Budapest Conference highlights child trafficking

The trafficking of children for sexual purposes has been revealed as a much greater and more generalised problem than was realised. Most victims are from Central and Eastern Europe.

The Multilateral Conference in Budapest, sponsored by UNICEF and the Council of Europe, has exposed alarming facts about the seriousness of child pornography and sexual exploitation of minors in Europe.

On a worldwide scale, the International Organisation for Migration estimates that between 700,000 and 2,000,000 people, including children, are the victims of trafficking in human beings. A quarter of these people are from Central and Eastern Europe and the Baltic States.

Many are tempted into the European Union by false promises of a lucrative contract, only to find that their nightmare begins as soon as they arrive. Not only are adult women sold into prostitution rings, but the problem is affecting minors more and more, a fact which was presented at this conference. For the first time, this issue has been revealed as a large-scale problem, not an isolated marginal problem perpetrated by perverts.

Those who exploit the traffic of children do so because it is cheaper than trafficking in adults. Children can be snatched from schools or from the street, drugged, and transported to the area where their exploitation is to begin, much more easily and with less resistance than an adult.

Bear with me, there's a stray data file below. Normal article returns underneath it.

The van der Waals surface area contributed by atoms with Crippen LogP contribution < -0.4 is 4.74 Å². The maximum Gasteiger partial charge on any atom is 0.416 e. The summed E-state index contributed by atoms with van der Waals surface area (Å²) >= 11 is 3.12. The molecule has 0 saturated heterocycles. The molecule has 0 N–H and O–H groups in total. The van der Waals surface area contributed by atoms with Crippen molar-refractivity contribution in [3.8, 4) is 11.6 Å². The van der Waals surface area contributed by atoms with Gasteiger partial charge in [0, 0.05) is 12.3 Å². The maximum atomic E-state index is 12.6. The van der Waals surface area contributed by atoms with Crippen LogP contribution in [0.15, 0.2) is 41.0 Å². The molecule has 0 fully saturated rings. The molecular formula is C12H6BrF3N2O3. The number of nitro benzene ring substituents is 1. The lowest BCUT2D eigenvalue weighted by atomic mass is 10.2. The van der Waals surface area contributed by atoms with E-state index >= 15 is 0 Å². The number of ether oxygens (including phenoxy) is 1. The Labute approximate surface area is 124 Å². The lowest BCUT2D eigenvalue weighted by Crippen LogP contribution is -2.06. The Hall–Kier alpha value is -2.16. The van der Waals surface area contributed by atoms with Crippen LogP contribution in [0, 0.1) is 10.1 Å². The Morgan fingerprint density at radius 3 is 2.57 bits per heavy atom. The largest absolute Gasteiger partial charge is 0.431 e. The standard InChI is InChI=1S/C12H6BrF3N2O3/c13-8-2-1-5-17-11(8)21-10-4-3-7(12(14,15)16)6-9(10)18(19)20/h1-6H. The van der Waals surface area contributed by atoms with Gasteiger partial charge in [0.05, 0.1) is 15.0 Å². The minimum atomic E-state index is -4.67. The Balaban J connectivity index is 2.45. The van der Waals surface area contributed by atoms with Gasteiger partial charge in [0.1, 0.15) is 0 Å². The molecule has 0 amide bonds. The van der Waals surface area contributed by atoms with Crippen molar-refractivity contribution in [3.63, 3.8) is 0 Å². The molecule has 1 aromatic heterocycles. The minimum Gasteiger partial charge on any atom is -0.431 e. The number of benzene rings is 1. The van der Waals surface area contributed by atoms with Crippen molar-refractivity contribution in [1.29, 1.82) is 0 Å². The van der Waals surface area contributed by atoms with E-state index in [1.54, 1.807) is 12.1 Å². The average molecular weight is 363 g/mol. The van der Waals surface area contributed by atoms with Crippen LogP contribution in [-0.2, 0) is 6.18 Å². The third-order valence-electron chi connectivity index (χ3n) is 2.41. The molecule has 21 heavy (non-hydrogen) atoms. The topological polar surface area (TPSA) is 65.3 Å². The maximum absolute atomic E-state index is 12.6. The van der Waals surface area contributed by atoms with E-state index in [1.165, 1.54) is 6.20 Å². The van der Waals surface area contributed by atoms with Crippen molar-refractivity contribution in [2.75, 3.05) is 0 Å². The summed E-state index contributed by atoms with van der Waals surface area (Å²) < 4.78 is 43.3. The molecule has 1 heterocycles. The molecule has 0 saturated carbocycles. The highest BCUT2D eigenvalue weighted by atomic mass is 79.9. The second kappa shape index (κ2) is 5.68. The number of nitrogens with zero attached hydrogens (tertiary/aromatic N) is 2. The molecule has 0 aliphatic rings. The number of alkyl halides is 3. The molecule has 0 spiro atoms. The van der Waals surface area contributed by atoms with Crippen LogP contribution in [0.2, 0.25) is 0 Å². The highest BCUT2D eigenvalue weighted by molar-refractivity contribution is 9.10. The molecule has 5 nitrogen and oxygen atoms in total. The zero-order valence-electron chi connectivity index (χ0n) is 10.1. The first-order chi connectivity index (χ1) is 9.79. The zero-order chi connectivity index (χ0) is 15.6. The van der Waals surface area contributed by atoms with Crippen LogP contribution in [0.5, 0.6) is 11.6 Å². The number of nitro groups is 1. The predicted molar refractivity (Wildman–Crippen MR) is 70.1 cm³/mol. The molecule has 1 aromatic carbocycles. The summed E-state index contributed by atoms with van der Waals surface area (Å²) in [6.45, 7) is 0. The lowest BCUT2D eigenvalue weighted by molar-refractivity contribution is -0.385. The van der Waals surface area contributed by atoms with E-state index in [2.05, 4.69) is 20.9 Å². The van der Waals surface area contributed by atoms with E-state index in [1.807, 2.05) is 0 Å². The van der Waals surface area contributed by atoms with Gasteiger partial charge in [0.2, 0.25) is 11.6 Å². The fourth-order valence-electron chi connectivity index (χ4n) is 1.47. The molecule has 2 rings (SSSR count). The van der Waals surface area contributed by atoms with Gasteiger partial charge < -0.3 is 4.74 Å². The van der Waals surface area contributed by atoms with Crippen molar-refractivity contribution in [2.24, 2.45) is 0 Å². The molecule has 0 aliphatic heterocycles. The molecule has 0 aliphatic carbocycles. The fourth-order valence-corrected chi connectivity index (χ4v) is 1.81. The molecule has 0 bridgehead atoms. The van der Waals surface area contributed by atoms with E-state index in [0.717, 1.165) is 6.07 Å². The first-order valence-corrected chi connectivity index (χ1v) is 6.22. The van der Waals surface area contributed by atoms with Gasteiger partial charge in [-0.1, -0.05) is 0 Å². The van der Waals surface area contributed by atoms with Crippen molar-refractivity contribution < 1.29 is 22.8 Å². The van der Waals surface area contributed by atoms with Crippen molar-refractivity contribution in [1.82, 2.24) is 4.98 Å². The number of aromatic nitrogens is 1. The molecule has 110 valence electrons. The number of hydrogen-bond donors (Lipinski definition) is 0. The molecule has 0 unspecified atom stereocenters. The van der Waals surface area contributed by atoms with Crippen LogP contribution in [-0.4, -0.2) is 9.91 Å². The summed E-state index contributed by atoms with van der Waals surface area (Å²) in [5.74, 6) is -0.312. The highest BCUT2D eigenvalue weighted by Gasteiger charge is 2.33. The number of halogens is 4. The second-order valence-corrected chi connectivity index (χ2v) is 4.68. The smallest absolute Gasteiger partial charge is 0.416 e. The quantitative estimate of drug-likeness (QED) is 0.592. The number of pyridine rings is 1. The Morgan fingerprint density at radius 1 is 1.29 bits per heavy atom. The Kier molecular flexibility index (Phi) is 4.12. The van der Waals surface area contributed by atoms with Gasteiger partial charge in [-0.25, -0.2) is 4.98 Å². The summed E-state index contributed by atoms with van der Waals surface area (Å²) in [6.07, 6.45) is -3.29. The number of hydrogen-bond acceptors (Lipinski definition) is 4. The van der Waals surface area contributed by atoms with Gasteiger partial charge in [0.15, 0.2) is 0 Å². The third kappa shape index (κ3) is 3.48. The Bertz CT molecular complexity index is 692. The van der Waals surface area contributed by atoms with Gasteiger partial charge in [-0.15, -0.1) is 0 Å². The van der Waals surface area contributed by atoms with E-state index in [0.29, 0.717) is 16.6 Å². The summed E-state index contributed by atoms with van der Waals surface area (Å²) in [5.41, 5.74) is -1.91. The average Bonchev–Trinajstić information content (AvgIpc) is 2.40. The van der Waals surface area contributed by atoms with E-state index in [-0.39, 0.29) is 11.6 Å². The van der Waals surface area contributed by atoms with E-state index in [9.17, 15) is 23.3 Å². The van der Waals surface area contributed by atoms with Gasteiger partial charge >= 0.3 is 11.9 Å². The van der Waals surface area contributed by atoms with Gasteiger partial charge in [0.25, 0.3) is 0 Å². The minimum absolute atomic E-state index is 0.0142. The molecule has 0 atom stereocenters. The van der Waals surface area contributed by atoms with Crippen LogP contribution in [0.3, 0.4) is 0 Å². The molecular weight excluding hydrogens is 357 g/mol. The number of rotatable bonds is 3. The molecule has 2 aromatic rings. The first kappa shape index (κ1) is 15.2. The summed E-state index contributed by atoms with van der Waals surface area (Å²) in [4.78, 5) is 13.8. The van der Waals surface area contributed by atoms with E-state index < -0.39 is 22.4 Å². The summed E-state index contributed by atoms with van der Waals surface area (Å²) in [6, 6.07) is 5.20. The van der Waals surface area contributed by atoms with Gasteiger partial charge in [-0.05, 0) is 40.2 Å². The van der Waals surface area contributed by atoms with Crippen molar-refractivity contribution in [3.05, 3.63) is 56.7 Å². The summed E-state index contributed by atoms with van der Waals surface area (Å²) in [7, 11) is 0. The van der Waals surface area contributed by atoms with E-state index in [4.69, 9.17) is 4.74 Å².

The proliferation of pornographic sites on the Internet is proof of a dramatic increase in the trafficking of children for sexual purposes. A UNICEF spokesperson stated that it is “cheaper and more simple for traffickers to bring children from Central and Eastern Europe into Western Europe than to recruit them in Less Developed Countries” such as Africa, Asia or South America.

Guy de Vel, Director of Legal Affairs at the Council of Europe, declared at the conference, “Now it is clear that this is real trafficking, carried out by organised groups, the European governments start to take things seriously”.

Stricter controls at points of entry into countries, such as ports and airports and more active intervention by the authorities (police and social services) into suspicious cases would make it harder for the monsters who prey on the defenceless for their personal gain to perpetuate this evil activity.


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